How to Politely Defuse Probing Questions & Comments

by Beth Burgess

Some people just never stop asking questions. Whether out of pure curiosity or to feed an ulterior motive, people can sometimes confound us with the impudence of questions they ask and the level of detail they expect in our answers. When faced with what appears to be the Spanish Inquisition, we can often feel like we are under attack. It is sometimes difficult to find a polite way to defuse questions or to ignore comments, but it can be done.

Keep your cool. People who are impolite enough to ask very intimate questions are sometimes looking for a reaction, so don't bite. Remain calm and in control, so that you can steer the conversation the way you would prefer it to go.

Meet a question with a question. The person who retains control of a conversation is the person who asks the most questions. A great question to ask to counter any probing question is: "Why would you ask that?" Remember to keep a curious and neutral tone. You are then forcing the other person to justify his own reasons for asking the original question.

Ask another question. Remember, the more questions you ask, the greater control you have over the conversation. Base your next question on the response to the previous question. If you asked "Why would you ask that?" the person might reply, "I just wondered" or "I'm curious." Your next question could be "Are you always curious?" In general, the more closed questions you ask -- those that require either a "yes or "no" response -- the quicker you will bring the conversation to an end. Continue responding to their responses with more questions until he tires of it.

Repeat yourself. If the questioner manages to return to the original question, simply close him down again by repeating your original question, "Why would you ask that?" Eventually he should become tired of going round in circles with you and will either give up or reveal the real reason for the question. If he does give a valid reason for asking the question, you can finish the conversation easily by politely stating: "While I appreciate that you want to know, I'm not comfortable discussing that."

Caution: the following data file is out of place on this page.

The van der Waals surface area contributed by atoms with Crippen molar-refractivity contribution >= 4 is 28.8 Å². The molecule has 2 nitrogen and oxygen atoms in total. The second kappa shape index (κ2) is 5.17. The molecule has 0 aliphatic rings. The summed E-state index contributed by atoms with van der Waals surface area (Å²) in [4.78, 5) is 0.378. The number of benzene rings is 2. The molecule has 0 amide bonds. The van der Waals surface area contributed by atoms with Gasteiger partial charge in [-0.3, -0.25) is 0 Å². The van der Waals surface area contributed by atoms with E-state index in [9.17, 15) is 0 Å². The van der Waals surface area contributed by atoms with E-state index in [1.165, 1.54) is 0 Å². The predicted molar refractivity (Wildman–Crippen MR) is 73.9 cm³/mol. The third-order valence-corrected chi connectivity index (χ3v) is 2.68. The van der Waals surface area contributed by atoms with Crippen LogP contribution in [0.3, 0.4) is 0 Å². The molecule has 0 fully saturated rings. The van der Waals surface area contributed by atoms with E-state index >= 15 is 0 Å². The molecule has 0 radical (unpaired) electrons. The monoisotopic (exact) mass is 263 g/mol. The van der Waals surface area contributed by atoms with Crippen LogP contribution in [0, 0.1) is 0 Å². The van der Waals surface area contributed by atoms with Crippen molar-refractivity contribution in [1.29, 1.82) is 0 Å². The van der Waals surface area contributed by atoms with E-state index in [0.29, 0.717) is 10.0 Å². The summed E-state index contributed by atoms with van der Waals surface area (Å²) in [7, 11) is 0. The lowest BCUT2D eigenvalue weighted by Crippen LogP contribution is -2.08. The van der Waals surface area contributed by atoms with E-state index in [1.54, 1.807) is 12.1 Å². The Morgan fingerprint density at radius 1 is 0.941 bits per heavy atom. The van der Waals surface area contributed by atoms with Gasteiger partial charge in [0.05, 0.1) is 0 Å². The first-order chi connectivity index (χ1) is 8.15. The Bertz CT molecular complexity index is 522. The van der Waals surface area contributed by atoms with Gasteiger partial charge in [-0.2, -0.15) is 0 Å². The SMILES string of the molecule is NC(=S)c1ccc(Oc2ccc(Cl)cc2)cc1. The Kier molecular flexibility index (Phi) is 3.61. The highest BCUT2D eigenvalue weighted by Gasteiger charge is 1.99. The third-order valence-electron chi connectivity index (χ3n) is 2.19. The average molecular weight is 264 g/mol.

Use the silent gaze. If the questioner is really persistent or begins to make personal comments, it is often effective to respond with a calm and silent look. Keep your head straight, look him in the eyes and simply hold his gaze for at least four seconds. Maintaining solid eye contact indicates dominance, confidence and awareness. It suggests a level of scrutiny, so it also invites the person being looked at to be more honest and open about his communication or to back down.


  • Keeping your head straight during a difficult conversation implies neutrality. Keep your body posture open, with hands and shoulders loose to indicate that you have nothing to hide and are not being defensive or antagonistic.


  • Some non-Western cultures can view prolonged eye contact as a threat, a sign of disrespect or even a sexual invitation, so be aware of any cultural issues before using the silent gaze.

About the Author

Beth Burgess is a health and happiness expert. Burgess works as a therapist, specializing in addiction, anxiety, stress and mental well-being. Author of "The Recovery Formula" and "The Happy Addict," she writes articles to help others achieve happy lives and healthy relationships.

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